per manufacturer's recommendations.  Effective maintenance 
    procedures are integral to preventing chemical releases that may 
    result from mechanical failure of improperly maintained 
No accidental releases of regulated chemicals from a regulated process 
at the RHWTP has occurred in the past five years resulting in any 
death, injury, or property damage on site, or known offsite impacts 
(i.e., deaths, injuries, evacuations, sheltering-in-place, or property 
damages, or environmental damages). 
CFWWD personnel do not respond to uncontrolled releases of chemicals 
from any regulated process at the RHWTP.  Plant employees are limited 
to responding only to incidental releases covered by maintenance 
procedures.  Appropriate procedu 
res have been developed and are in 
place that provide clear instructions on 1) how to determine if a leak 
is considered an incidental release, and 2) how to notify local 
emergency responders in the event of an uncontrolled release.  Current 
procedures were reviewed and revised to meet regulatory requirements,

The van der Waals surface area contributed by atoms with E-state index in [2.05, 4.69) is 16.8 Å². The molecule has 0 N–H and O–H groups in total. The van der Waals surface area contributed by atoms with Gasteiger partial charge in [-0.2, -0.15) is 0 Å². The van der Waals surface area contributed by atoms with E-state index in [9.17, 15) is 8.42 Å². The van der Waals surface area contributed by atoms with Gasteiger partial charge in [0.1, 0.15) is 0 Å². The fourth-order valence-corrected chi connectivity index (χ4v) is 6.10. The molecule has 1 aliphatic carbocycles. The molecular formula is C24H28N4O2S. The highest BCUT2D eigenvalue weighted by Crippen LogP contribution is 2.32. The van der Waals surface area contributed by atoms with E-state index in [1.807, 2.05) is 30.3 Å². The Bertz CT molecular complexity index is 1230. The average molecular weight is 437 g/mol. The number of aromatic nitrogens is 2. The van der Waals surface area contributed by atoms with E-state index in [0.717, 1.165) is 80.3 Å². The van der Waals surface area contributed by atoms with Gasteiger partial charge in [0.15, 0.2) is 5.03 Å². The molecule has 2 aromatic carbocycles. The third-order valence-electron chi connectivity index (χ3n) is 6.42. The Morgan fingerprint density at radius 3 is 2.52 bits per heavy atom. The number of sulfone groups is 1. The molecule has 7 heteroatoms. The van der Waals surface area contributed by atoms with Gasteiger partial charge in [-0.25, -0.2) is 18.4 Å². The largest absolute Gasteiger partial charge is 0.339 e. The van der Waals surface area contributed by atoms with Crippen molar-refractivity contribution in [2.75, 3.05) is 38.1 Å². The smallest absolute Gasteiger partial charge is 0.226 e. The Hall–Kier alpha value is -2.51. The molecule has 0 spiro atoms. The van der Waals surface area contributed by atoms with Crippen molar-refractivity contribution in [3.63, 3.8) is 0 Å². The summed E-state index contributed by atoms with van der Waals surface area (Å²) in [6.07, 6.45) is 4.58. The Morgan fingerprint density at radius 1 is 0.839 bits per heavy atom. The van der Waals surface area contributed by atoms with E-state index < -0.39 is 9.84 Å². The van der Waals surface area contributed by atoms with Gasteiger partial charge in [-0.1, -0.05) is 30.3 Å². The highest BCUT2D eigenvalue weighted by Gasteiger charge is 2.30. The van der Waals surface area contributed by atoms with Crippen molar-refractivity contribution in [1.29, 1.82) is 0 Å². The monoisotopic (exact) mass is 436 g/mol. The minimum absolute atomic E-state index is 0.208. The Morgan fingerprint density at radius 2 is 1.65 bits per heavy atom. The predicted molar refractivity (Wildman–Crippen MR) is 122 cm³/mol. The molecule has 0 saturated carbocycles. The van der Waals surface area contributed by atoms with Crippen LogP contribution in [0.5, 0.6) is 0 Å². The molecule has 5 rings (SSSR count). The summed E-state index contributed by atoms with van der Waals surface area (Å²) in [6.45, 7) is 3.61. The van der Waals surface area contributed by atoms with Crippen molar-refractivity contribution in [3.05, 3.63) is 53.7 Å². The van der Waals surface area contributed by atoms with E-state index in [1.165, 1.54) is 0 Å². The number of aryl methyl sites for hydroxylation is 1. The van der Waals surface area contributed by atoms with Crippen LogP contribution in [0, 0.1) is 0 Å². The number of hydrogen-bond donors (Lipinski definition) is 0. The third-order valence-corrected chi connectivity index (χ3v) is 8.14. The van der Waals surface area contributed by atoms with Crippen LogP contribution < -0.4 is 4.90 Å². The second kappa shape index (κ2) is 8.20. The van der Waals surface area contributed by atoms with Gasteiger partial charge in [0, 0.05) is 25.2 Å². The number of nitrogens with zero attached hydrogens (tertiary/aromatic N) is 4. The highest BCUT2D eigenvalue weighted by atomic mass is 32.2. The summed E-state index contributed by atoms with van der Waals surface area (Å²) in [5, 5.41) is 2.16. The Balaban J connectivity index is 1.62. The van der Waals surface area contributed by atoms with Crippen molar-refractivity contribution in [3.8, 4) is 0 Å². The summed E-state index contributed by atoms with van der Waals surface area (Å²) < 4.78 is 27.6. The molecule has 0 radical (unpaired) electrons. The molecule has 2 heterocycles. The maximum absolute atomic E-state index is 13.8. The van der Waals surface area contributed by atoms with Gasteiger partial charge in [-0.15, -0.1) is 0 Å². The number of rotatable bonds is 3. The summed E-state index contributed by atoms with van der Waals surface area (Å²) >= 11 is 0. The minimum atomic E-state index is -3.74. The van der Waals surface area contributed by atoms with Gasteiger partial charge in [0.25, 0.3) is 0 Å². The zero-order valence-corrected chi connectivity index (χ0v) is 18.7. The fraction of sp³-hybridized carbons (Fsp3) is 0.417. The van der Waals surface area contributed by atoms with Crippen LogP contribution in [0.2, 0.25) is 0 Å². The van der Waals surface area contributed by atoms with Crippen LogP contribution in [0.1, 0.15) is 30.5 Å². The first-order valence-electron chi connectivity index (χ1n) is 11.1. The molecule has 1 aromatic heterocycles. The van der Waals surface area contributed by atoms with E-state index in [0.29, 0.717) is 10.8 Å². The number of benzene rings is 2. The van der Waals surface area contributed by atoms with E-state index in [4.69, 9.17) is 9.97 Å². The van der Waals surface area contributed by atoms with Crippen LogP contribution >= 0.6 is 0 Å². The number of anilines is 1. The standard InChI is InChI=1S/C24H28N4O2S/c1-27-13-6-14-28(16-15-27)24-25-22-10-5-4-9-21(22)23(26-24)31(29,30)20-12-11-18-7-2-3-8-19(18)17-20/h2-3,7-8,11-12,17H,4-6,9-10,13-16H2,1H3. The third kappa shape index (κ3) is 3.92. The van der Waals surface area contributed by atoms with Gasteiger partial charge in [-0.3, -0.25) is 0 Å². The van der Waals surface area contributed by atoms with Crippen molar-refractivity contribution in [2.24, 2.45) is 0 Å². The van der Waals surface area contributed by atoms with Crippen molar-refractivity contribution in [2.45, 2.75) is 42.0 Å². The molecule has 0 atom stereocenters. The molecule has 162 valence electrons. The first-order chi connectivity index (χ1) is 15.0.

such as emergency notification, evacuation, training, documentation, 
availability, etc., under 29 CFR 1910.38(a).  Regulated processes at 
the RHWTP are not included in the community emergency response plan 
developed under 42 U.S.C. 11003.  The local emergency responder is 
the Emergency Management Office in association with the City of Fort 
Worth Fire Department.  Adequate safety information regarding 
regulated processes has been provided to the Emergency Management 
Office who has developed and implemented specific emergency response 
plans, provided suitable training, and conducted necessary drills in 
emergency response for regulated chemical releases from regulated 
processes.  Alt 
hough it will not be the responsibility of the plant 
employees to evacuate offsite areas, addresses and telephone numbers 
of major public receptors inside a one (1) mile radius are provided in 
the plan.  The CFWWD will work closely with the Emergency Management 
Office and document coordination activities and communications. 
To improve the safety of regulated facilities at the RHWTP, the 
following plant expansion, process modification and facility upgrade 
projects are under construction or are scheduled to begin soon: 
A.   Installation of additional warning signs 
B.   Installation of bollards around tanks to provide additional 
    vehicular protection 
C.   Implementation of modified leak detector testing and 
    documentation procedures 
D.   Implementation of revised operational, maintenance, and training 
E.   Implementation of revised contractor notification and monitoring